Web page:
SDSS 2012 and SDSS 2006 ratio spectra for CIV (top panel), NV (second panel), Lyα (third panel), and SiIV (bottom panel) absorption regions. The light-blue bands highlight the common variability spectral range of A, B, and C BAL absorption features in the velocity space.

In the text
thumbnail Fig. 8.

Continuum-normalized SDSS 2006 spectrum showing, from right to left, the best-fit model of the UFO BALs’ troughs for CIV (blue), SiIV (purple), NV (red), and Lyα (gold) ions. The spectrum includes many lines of the Lyα forest which we masked (vertical gold lines) during the fitting procedure. The continuum level is represented as a horizontal magenta line.

In the text
thumbnail Fig. 9.

Theoretical values of U and computed NH assuming the Nion lower limit for CIV (solid blue curve), and upper limits for NV (orange-dashed curve), SiIV (green-dashed curve), and Lyα (red-dashed curve) ions for the A component of the UFO BAL in the SDSS 2012 spectrum of J1548+0855.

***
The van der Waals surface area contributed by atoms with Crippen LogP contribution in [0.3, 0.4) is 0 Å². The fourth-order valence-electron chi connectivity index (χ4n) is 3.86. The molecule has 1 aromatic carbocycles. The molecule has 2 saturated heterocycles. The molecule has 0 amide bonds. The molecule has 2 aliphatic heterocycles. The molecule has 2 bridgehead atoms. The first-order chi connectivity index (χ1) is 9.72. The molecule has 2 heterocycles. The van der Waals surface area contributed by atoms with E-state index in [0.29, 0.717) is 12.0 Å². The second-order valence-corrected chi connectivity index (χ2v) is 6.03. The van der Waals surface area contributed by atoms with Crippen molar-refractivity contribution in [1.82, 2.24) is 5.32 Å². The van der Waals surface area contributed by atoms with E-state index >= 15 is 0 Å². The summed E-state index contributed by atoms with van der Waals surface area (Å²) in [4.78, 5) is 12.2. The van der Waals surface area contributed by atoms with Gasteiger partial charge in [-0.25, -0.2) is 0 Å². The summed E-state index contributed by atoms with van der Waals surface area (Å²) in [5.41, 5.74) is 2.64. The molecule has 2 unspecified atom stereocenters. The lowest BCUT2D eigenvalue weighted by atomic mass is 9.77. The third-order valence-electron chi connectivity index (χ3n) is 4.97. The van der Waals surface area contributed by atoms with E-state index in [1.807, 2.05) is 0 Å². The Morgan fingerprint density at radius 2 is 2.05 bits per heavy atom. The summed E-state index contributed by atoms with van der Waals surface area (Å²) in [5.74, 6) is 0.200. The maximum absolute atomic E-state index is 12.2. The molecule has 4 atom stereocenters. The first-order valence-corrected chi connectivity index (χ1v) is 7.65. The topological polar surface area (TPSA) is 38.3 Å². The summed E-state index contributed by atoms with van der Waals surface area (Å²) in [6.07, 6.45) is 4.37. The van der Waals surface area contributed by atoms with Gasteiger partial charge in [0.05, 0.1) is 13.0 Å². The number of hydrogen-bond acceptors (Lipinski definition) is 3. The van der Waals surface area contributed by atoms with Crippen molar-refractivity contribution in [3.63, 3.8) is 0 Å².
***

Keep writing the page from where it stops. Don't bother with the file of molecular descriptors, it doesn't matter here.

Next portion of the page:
In the text
thumbnail Fig. 10.

Kinetic power as a function of bolometric luminosity for CIV BAL J1538+0855 (red and magenta stars) and a compilation of AGNs showing different types of outflows from Fiore et al. (2017), i.e., ionized [OIII] (red crosses), BAL outflows (orange stars), and X-ray UFOs (green triangles), and BAL outflow from Miller et al. (2020; blue open triangles).

In the text
thumbnail Fig. A.1.